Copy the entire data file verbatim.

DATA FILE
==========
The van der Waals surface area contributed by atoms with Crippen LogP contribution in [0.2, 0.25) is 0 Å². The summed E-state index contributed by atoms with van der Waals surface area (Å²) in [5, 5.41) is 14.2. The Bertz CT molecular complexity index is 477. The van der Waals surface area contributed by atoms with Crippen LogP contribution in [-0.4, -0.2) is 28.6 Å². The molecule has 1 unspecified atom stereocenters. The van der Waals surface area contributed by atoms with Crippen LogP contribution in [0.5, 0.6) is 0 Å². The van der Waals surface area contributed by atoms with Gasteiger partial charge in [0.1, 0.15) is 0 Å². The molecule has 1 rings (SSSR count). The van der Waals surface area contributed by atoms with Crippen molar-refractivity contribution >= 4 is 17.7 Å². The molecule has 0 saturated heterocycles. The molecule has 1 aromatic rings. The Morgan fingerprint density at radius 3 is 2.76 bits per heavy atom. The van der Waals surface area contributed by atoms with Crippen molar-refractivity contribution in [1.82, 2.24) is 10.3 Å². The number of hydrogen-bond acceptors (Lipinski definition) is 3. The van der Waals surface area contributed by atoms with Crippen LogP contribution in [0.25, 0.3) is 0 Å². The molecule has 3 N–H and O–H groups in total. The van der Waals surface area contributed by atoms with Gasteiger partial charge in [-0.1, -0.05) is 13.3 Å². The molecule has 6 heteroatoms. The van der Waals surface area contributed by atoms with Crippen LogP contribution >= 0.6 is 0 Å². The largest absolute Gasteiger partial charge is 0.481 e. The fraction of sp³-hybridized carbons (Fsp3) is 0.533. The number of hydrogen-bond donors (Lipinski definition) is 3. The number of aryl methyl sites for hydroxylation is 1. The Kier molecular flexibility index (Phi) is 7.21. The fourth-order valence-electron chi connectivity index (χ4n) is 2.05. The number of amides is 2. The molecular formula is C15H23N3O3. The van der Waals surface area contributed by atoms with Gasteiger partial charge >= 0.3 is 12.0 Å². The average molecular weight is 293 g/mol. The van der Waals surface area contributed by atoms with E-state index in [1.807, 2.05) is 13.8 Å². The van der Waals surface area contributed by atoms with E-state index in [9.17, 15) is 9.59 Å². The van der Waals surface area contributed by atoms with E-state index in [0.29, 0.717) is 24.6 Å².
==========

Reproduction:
The van der Waals surface area contributed by atoms with Crippen LogP contribution in [0.2, 0.25) is 0 Å². The summed E-state index contributed by atoms with van der Waals surface area (Å²) in [5, 5.41) is 14.2. The Bertz CT molecular complexity index is 477. The van der Waals surface area contributed by atoms with Crippen LogP contribution in [-0.4, -0.2) is 28.6 Å². The molecule has 1 unspecified atom stereocenters. The van der Waals surface area contributed by atoms with Crippen LogP contribution in [0.5, 0.6) is 0 Å². The van der Waals surface area contributed by atoms with Gasteiger partial charge in [0.1, 0.15) is 0 Å². The molecule has 1 rings (SSSR count). The van der Waals surface area contributed by atoms with Crippen molar-refractivity contribution >= 4 is 17.7 Å². The molecule has 0 saturated heterocycles. The molecule has 1 aromatic rings. The Morgan fingerprint density at radius 3 is 2.76 bits per heavy atom. The van der Waals surface area contributed by atoms with Crippen molar-refractivity contribution in [1.82, 2.24) is 10.3 Å². The number of hydrogen-bond acceptors (Lipinski definition) is 3. The van der Waals surface area contributed by atoms with Crippen LogP contribution in [0.25, 0.3) is 0 Å². The molecule has 3 N–H and O–H groups in total. The van der Waals surface area contributed by atoms with Gasteiger partial charge in [-0.1, -0.05) is 13.3 Å². The molecule has 6 heteroatoms. The van der Waals surface area contributed by atoms with Crippen LogP contribution >= 0.6 is 0 Å². The largest absolute Gasteiger partial charge is 0.481 e. The fraction of sp³-hybridized carbons (Fsp3) is 0.533. The number of hydrogen-bond donors (Lipinski definition) is 3. The number of aryl methyl sites for hydroxylation is 1. The Kier molecular flexibility index (Phi) is 7.21. The fourth-order valence-electron chi connectivity index (χ4n) is 2.05. The number of amides is 2. The molecular formula is C15H23N3O3. The van der Waals surface area contributed by atoms with Gasteiger partial charge >= 0.3 is 12.0 Å². The average molecular weight is 293 g/mol. The van der Waals surface area contributed by atoms with E-state index in [1.807, 2.05) is 13.8 Å². The van der Waals surface area contributed by atoms with E-state index in [9.17, 15) is 9.59 Å². The van der Waals surface area contributed by atoms with E-state index in [0.29, 0.717) is 24.6 Å².